The Power for People Coalition (P4P) on Monday slammed the National Grid Corporation of the Philippines (NGCP) for its failure to prepare for the impending entry of 11,600 megawatts (MW) of renewable energy (RE) into the grid under the Green Energy Auction Program (GEAP) of the Department of Energy (DoE).
NGCP Spokesperson Cynthia P. Alabanza, in a briefing on Friday, said that the intermittency of RE may pose issues with grid integration.
“The NGCP has one job – to keep electricity flowing. So far, as can be seen in the current power crisis and the red alerts, it is failing at that. It is mandated by law to prepare the grid for the entry of RE. The government has talked about RE for so long, passed laws long ago, and now that RE will finally come to ease the power crisis and the financial crisis imposed on consumers, the NGCP will serve as a hurdle because it found it inconvenient for itself. Congress should investigate what’s happening with NGCP and whether they should keep their franchise,” said Gerry Arances, P4P Convenor.
The NGCP is a privately-owned company given the franchise to operate the country’s transmission facilities through Republic Act No. 9511. One of its major investors is the State Grid Corporation of China.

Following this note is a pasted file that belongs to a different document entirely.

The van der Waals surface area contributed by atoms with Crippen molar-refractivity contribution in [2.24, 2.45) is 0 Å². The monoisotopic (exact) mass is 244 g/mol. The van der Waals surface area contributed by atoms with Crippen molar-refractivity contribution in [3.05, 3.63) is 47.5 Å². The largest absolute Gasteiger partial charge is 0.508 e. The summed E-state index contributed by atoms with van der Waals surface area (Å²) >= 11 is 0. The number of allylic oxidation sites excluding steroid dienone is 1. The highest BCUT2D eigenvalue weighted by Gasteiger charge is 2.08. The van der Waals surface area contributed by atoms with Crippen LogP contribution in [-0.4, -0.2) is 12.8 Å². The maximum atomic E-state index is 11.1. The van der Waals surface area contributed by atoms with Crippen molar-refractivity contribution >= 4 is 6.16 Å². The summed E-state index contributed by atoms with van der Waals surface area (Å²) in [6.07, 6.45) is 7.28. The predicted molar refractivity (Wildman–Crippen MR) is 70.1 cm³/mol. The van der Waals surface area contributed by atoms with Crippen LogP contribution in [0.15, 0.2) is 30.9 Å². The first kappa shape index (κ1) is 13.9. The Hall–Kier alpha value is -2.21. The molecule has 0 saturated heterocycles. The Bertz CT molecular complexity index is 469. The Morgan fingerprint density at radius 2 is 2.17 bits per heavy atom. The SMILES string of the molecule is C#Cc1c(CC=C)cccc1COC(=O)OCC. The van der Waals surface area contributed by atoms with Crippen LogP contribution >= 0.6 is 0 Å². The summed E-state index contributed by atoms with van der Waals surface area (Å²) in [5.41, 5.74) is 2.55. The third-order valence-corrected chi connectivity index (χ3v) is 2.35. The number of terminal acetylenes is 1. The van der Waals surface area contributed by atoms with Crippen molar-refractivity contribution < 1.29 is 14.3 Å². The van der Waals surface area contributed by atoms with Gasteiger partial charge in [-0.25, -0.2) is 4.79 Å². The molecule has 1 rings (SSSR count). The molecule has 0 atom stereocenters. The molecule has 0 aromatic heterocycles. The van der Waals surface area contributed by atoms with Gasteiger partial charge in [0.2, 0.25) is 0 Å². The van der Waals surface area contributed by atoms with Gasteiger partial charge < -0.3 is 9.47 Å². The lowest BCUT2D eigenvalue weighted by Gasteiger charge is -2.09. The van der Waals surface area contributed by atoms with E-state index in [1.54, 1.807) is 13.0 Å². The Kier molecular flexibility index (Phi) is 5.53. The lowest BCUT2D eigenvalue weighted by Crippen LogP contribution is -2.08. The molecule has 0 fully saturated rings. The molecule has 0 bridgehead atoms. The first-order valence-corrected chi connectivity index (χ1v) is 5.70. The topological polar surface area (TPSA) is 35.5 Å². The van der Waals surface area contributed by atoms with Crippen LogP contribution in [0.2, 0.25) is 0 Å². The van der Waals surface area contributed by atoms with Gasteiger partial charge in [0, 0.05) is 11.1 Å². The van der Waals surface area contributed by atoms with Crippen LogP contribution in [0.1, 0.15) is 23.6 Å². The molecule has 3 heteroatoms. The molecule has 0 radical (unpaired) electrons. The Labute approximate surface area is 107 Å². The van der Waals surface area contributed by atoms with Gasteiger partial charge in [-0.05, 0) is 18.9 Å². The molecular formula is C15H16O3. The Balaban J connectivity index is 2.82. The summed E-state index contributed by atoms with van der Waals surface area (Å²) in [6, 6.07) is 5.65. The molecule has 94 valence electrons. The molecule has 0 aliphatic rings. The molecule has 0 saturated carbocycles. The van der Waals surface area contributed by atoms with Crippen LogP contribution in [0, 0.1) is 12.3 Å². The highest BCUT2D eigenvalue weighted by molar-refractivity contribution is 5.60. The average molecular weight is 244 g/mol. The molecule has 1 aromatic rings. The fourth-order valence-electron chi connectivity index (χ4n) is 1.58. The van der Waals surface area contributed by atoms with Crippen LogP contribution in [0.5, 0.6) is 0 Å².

“The government’s abdication of its responsibility to provide reliable and affordable energy to the people is now shown to be a mistake. The transmission facilities of the grid are critical, not just for economic, but also security reasons. The government should consider once more taking direct responsibility for this service, or at least ensure that the franchise holder will be directly accountable for the people,” said Arances.
P4P has long advocated the use of renewable energy to address the perennial power crisis of the country, which always goes through red and yellow alerts during the summer season due to fossil-fuel powered plants failing when they are needed.
“The so-called intermittency of RE is a propaganda line of the fossil fuel lobby, as the use of RE will reduce their profits made off the back of consumers. There are many forms of RE, some of which like hydroelectric and geothermal, can serve as baseload. Improving battery technologies can help smooth out the delivery of solar and wind power. The only question is political will to overcome corporate interests. RE is more affordable, more reliable, and more environment-friendly. It is a win-win proposition that we hope the government will implement in the soonest possible time,” said Arances.